Sneeze. Flickr: anna gutermuthNext day of trip- runny nose, check; icky congestion, check; I think I am getting sick, check.  Determination to seek out delicious, sugar-free, healthy food, check.

This is a confession of an extremely healthy eater.  I don’t feel well when I go off my nutritarian diet for even just a few meals.  I felt so much better when I found a Whole Foods Market and I was able to load my cart with a heaping pile of greens, tomatoes, onions, mushrooms, beans and all of the other healthy foods that I adore.  I got some sweet potatoes and persimmons and I relished in a box of raspberries and blueberries.  And I bought a date sweetened, chocolate Lara bar, because I do love chocolate after all and healthy food will never equal denial for me. I felt alive and in the zone with my food purchases.  Goodbye sniffles and icky congestion! Hello tasty healthy food and feeling fresh and alive!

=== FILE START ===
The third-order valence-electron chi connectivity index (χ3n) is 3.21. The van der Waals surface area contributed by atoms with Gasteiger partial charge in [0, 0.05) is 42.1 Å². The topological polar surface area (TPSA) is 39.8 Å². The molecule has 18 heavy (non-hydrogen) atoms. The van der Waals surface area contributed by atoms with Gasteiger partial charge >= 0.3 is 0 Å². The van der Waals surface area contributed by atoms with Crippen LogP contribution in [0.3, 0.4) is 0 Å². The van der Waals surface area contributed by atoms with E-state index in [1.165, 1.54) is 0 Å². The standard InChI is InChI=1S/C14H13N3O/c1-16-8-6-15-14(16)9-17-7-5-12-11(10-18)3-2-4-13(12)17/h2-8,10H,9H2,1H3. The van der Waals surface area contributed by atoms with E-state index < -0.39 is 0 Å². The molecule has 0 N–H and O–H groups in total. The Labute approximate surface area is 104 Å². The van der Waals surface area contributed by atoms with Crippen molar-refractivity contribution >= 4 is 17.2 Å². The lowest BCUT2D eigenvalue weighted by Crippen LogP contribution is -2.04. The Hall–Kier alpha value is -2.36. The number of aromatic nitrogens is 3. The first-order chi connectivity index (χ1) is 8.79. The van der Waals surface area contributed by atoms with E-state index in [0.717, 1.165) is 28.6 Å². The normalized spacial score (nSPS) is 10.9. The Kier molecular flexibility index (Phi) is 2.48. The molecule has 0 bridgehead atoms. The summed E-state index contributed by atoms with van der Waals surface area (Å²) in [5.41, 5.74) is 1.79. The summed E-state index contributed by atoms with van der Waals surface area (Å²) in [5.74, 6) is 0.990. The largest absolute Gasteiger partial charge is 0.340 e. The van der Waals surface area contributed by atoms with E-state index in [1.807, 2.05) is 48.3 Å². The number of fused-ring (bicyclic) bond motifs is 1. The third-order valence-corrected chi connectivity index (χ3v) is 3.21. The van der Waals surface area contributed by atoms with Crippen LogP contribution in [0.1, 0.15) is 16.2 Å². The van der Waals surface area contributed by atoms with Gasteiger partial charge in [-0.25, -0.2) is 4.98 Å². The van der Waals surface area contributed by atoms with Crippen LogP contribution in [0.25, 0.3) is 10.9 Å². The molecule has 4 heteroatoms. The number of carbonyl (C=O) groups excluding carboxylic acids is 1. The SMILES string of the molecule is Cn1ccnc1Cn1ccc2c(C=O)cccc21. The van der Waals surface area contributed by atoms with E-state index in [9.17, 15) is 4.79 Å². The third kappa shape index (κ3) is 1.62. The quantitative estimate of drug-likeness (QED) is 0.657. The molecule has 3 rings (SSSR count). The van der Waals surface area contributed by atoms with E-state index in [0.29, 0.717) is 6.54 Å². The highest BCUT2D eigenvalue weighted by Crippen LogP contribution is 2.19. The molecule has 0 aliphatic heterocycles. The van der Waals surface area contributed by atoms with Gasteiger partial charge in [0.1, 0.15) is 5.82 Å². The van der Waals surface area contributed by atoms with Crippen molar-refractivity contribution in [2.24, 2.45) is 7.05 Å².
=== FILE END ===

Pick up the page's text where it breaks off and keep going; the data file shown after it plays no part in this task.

As anyone who has made the transition from the SAD diet to a plant-based, nutrient rich one will understand, our bodies simply feel better when we eat foods that nourish our cells with nutrients rather than foods that provide our cells with nothing but a nutrient devoid toxic load.  Not only does eating well help to prevent chronic diseases later on in life, but it helps us to live richly and feel most optimal in the here and now.